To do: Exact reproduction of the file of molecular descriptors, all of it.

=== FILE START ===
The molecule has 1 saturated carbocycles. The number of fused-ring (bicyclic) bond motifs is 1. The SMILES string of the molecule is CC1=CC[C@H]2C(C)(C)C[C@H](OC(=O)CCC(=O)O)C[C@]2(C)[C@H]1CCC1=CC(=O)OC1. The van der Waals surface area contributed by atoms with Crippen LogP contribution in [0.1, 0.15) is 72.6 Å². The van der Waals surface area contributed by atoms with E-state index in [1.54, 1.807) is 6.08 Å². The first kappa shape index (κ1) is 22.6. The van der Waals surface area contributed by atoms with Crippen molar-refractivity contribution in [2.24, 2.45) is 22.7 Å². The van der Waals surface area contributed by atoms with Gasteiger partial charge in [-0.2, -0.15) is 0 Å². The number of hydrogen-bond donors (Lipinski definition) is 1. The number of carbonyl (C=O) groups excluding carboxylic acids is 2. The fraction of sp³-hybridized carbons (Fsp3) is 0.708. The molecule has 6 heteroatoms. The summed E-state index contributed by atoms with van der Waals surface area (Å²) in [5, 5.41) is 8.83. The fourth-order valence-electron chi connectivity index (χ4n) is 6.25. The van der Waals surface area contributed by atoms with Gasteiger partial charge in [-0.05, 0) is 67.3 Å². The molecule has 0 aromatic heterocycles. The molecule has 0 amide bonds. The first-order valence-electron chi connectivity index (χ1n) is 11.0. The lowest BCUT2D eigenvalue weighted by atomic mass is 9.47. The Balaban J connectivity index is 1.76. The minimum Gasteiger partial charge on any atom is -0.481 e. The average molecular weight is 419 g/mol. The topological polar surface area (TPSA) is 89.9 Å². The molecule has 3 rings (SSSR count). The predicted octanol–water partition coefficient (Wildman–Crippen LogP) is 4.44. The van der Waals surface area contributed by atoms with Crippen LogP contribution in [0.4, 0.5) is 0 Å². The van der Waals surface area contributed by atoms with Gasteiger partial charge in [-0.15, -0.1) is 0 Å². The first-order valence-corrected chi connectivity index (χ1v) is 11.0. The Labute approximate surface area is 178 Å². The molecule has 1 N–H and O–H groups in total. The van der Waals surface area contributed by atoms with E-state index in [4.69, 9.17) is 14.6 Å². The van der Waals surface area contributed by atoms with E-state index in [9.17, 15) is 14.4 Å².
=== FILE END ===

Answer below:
The molecule has 1 saturated carbocycles. The number of fused-ring (bicyclic) bond motifs is 1. The SMILES string of the molecule is CC1=CC[C@H]2C(C)(C)C[C@H](OC(=O)CCC(=O)O)C[C@]2(C)[C@H]1CCC1=CC(=O)OC1. The van der Waals surface area contributed by atoms with Crippen LogP contribution in [0.1, 0.15) is 72.6 Å². The van der Waals surface area contributed by atoms with E-state index in [1.54, 1.807) is 6.08 Å². The first kappa shape index (κ1) is 22.6. The van der Waals surface area contributed by atoms with Crippen molar-refractivity contribution in [2.24, 2.45) is 22.7 Å². The van der Waals surface area contributed by atoms with Gasteiger partial charge in [-0.2, -0.15) is 0 Å². The number of hydrogen-bond donors (Lipinski definition) is 1. The number of carbonyl (C=O) groups excluding carboxylic acids is 2. The fraction of sp³-hybridized carbons (Fsp3) is 0.708. The molecule has 6 heteroatoms. The summed E-state index contributed by atoms with van der Waals surface area (Å²) in [5, 5.41) is 8.83. The fourth-order valence-electron chi connectivity index (χ4n) is 6.25. The van der Waals surface area contributed by atoms with Gasteiger partial charge in [-0.05, 0) is 67.3 Å². The molecule has 0 aromatic heterocycles. The molecule has 0 amide bonds. The first-order valence-electron chi connectivity index (χ1n) is 11.0. The lowest BCUT2D eigenvalue weighted by atomic mass is 9.47. The Balaban J connectivity index is 1.76. The minimum Gasteiger partial charge on any atom is -0.481 e. The average molecular weight is 419 g/mol. The topological polar surface area (TPSA) is 89.9 Å². The molecule has 3 rings (SSSR count). The predicted octanol–water partition coefficient (Wildman–Crippen LogP) is 4.44. The van der Waals surface area contributed by atoms with Crippen LogP contribution in [0.4, 0.5) is 0 Å². The van der Waals surface area contributed by atoms with Gasteiger partial charge in [-0.15, -0.1) is 0 Å². The first-order valence-corrected chi connectivity index (χ1v) is 11.0. The Labute approximate surface area is 178 Å². The molecule has 1 N–H and O–H groups in total. The van der Waals surface area contributed by atoms with E-state index in [4.69, 9.17) is 14.6 Å². The van der Waals surface area contributed by atoms with E-state index in [9.17, 15) is 14.4 Å².